Norse literature

Norse literature:

see Old Norse literatureOld Norse literature,
the literature of the Northmen, or Norsemen, c.850–c.1350. It survives mainly in Icelandic writings, for little medieval vernacular literature remains from Norway, Sweden, or Denmark.

The Norwegians who settled Iceland late in the 9th cent.
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References in periodicals archive ?
Several myths and narratives of Old Norse literature are found in the material culture from the fifth century onwards, showing that the stories, told for example by Snorre Sturluson, were indeed known in large parts of Scandinavia.
The Academy of Odin; selected papers on old Norse literature.
To construct the ship, we are using Norwegian boat-building traditions supplemented with the results of archaeological investigations and information in Old Norse literature.
In these and many other essays (on monastic scriptoria, medieval court life, Old Norse literature, mysticism, and scholastic theology), we find a felicitous mix of broad historical knowledge, philosophical insight, and traditional philology, which, to this reader at least, proves exhilarating as well as convincing.
The chapter "Psi in Old Norse Literature and in the Bible" is divided into sections for each psi capacity.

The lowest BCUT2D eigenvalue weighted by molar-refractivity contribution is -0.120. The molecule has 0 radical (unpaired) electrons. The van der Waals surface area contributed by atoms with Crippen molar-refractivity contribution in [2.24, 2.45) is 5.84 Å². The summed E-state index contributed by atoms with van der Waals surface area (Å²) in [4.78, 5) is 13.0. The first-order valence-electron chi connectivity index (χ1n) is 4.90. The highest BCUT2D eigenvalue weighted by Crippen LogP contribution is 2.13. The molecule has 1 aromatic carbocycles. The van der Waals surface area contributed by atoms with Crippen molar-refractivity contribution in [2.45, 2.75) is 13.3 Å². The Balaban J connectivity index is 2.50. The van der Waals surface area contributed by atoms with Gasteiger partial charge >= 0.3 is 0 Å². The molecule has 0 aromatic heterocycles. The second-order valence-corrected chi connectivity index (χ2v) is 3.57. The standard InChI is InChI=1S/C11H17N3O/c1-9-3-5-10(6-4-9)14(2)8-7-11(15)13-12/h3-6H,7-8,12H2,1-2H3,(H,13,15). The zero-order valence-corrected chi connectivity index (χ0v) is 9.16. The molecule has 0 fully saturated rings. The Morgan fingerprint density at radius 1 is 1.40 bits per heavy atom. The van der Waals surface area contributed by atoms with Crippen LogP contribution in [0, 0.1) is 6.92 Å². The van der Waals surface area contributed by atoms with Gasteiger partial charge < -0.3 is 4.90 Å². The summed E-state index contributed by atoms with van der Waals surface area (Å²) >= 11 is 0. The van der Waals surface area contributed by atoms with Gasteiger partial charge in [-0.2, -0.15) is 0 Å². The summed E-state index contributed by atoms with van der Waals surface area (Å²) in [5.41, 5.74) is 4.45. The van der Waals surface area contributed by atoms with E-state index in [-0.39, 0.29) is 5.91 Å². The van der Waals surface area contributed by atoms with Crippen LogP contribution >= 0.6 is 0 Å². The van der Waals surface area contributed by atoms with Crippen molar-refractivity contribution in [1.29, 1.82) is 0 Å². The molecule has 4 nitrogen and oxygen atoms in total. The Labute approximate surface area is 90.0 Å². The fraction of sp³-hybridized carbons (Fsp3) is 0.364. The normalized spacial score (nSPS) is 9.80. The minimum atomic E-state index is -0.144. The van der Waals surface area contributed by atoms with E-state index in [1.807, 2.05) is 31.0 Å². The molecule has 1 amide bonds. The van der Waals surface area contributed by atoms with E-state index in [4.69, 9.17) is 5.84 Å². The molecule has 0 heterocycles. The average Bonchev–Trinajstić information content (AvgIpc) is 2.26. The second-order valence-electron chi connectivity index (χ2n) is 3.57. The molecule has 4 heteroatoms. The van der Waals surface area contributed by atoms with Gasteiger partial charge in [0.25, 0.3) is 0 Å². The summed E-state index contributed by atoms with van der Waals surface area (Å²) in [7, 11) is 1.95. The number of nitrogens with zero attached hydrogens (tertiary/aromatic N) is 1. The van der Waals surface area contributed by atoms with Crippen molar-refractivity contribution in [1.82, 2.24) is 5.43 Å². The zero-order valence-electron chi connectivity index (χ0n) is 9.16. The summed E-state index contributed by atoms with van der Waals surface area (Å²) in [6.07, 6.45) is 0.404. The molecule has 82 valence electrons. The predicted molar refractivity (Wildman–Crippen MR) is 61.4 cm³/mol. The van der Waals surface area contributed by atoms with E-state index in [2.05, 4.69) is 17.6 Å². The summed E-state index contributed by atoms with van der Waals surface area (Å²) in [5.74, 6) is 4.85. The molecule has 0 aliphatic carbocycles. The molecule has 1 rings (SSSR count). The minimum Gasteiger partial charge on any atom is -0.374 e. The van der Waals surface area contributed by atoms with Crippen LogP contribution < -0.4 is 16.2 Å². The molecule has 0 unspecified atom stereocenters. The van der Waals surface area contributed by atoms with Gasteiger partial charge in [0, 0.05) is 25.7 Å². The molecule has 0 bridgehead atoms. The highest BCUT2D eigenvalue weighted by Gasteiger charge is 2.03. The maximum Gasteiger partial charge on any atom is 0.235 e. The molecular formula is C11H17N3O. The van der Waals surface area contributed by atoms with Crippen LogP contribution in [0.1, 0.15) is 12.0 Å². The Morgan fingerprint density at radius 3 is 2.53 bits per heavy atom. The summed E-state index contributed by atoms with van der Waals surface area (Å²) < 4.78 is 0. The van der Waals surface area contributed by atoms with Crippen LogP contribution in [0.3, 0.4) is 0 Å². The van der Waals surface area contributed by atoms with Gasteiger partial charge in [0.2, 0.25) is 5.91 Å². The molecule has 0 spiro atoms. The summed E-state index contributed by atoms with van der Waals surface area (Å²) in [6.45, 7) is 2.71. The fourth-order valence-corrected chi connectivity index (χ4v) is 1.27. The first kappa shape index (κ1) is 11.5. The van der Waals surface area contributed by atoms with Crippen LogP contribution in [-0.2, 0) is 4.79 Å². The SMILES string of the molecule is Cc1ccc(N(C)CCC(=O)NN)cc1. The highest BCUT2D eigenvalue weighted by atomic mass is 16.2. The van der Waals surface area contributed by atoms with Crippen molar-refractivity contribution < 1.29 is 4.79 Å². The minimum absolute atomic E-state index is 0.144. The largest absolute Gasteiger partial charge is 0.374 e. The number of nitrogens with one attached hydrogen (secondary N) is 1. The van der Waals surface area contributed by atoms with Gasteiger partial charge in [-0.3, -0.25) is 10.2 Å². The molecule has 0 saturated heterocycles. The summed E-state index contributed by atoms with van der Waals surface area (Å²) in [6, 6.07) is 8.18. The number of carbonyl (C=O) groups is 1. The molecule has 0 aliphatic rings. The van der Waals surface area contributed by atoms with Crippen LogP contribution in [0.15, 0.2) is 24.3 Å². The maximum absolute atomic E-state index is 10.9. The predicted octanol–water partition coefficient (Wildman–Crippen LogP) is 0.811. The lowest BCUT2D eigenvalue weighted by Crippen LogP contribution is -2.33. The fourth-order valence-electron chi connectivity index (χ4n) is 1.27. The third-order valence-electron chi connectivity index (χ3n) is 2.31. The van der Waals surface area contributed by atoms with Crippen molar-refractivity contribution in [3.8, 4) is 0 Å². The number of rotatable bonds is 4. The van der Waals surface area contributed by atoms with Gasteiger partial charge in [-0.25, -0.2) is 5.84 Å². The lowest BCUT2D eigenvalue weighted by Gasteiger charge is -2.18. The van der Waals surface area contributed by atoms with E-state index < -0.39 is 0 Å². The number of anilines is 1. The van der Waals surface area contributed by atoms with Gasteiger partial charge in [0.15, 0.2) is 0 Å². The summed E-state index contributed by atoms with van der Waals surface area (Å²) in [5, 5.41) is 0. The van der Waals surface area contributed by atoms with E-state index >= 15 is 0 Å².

116), the word for mistletoe, mistilteinn, occurs as a sword name elsewhere in Old Norse literature.
In this section Lincoln also endeavors to put his own principles into practice in several miscellaneous essays: on the Sibyl in Plutarch (chapter 8), ship symbolism in Old Norse literature (chapter 9), violence perpetrated by humans as exemplified by the slaughter of bovines (chapter 10), and an instance of the purposeful misleading of Sir William Jones by his Indian informants (chapter 11).
Apart from historical backgrounds, definitions, and typology, the account of Old Norse literature is little more than an elaborate catalogue of manuscripts described in overly pedantic prose.
Among their topics are child burial in Anglo-Saxon England, male maturation in Norse literature, grandmothers and familiar identity in Iceland during the 12th and 13th centuries, myth and reality of the patriarch, and Viking poet Egill Skalla-Grimsson as a child and an old man.
Altenberg first introduces the familiar spatial model of pre-Christian Scandinavian cosmology derived from Old Norse literature, but breaks up any clear dichotomies between natural and cultural space.
Cold Counsel is a collection of essays on women in Old Norse literature, containing some new and some reprinted work.
Yes, even now, with their enviably progressive conditions--100 percent literacy rate; geothermal heat generating 70 percent of the volcanic island's energy; the world's first democratically elected woman president-Iceland's artists are consistently indebted to, of all things, Old Norse literature.